Most literary agents will tell you there is one type of story they don't ever want to see—even if it's beautifully written and set in an exotic Shangri-la. Crusty old editors recoil at the sight of them. Creative writing teachers often break out in hives when one of their students writes one. What is this dreaded monstrosity?
It's the wimpy housewife story.
Here is the usual scenario: A wimpy housewife who is a total klutz at everything—naive, ignorant, and yes, well, maybe even a little dumb—is stepped on by, that's right, her callous, nasty, and philandering husband.
The wimpy housewife does little about her problem except suffer for, oh, forty or fifty thousand words, until one day she's sparked into action, usually because a neighbor, friend, or therapist tells her she ought to, damn it, do something. Armed with this advice, the wimpy housewife, rather than confronting her problems, runs away to "find herself." She usually ends up having an affair with a married man, getting a job in a semiglamorous occupation such as advertising, journalism, top-of-the-market real estate, the arts. The wimpy housewife eventually learns to be self-sufficient, realizes that, yes, she too is a human being worthy of dignity, and finally makes it to the Top and marries Mr. Just Fine.
There's another version of this story, the wimpy accountant. The wimpy accountant is the male version of the wimpy housewife. He's a total klutz at everything—naive, ignorant, and yes, well, maybe even a little dumb—who is stepped on by, that's right, his callous, nasty, skirt-chasing boss. The wimpy accountant does little about his problem except suffer for, oh, forty or fifty thousand words . . .
The problem with the wimpy housewife/accountant story is that even the potential market for the stories—wimpy housewives and wimpy accountants yearning to be free—will reject the story. Why? Because it's not possible to sympathize with a character who in the beginning is so wimpy that all he or she can do is suffer and wallow in self-pity. Such characters are what Edwin h. Peeples in A Professional Storywriters Handbook (1960) calls "pathetic." He says we're contemptuous of pathetic characters "who do nothing but suffer, even if they do it stoically."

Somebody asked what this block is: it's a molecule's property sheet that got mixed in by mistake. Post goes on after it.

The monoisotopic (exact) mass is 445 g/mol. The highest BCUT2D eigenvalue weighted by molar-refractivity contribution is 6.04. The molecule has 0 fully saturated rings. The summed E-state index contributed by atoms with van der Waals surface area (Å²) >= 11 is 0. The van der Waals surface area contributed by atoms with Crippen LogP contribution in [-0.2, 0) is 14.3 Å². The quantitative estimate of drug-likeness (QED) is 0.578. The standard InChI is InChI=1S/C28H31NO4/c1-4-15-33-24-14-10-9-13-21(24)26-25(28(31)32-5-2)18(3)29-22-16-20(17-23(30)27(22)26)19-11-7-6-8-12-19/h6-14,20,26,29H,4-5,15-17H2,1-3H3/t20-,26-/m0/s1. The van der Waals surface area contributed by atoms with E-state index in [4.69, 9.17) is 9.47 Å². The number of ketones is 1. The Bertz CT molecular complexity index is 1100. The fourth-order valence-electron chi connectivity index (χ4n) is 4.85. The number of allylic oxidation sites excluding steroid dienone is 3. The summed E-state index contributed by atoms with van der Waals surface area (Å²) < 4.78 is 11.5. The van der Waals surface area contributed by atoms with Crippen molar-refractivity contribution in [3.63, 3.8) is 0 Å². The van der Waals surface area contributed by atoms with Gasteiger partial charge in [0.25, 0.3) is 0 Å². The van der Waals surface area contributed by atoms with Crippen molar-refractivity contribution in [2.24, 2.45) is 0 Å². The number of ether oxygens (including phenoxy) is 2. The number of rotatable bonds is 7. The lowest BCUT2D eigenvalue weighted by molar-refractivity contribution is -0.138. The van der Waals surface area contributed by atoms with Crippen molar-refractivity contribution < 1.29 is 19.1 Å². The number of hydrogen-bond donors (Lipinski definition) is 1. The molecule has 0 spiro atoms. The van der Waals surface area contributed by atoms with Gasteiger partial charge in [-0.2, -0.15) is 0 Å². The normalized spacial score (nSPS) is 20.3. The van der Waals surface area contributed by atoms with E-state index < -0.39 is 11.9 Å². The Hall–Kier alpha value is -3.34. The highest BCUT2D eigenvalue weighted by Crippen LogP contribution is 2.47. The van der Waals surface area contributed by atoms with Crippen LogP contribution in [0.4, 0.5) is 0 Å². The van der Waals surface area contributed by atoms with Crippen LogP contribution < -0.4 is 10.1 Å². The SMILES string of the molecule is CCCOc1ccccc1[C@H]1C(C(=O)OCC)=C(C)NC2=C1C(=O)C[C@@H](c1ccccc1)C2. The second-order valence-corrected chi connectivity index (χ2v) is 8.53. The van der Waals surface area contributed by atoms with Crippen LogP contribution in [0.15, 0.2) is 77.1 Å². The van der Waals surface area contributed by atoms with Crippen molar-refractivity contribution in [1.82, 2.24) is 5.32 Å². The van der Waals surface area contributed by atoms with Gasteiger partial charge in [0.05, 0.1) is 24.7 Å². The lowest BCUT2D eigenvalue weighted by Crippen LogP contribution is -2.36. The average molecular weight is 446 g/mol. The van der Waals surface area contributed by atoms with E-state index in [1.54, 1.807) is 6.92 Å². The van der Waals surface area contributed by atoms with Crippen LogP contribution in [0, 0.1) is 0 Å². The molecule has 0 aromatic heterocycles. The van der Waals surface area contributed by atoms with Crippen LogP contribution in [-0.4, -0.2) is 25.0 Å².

The wimpy housewife/accountant story fails because the wimpy protagonist is not worth reading about until the character has "found her/himself," and by then it's too late for the weary reader.
There is nothing wrong with starting out with a character who is a wimp. Nor is there anything wrong with having a character who is a housewife or an accountant. Shirley Valentine was an extremely successful novel, play, and film about a wimpy housewife. What made her interesting was that she was full of humorous and profound insights into her condition, and she did something about her plight—she fled to a Greek island and had a love affair.
The problem then, is not that a character is a wimp, but rather that he or she is, well, constipated. They cannot move. It is the constipated character that must be avoided. Create all the wimps you want, they can develop into giant killers and dragon slayers, but such characters won't grow unless they take actions and engage in conflicts. If they remain wimpy and constipated, you'll never be able to use them in your damn good novel.
To write a damn good novel, the main characters, wimps included, must become dynamic.
h dynamic character is driven. That is, the character, such as Shirley Valentine, wants something desperately. This desperation is the dynamo inside that fires up characters and pushes them into action.
Constipated wimps have only one dimension: They are long suffering. Dynamic characters have conflicting emotions and desires and are torn apart by strong emotions, such as ambition and love, or fear and patriotism, or faith and lust, or whatever. Inner emotional fires are raging; forces are pulling dynamic characters in more than one direction. Dynamic characters resolve these inner conflicts by taking actions that will lead to more story conflict and more inner conflict.
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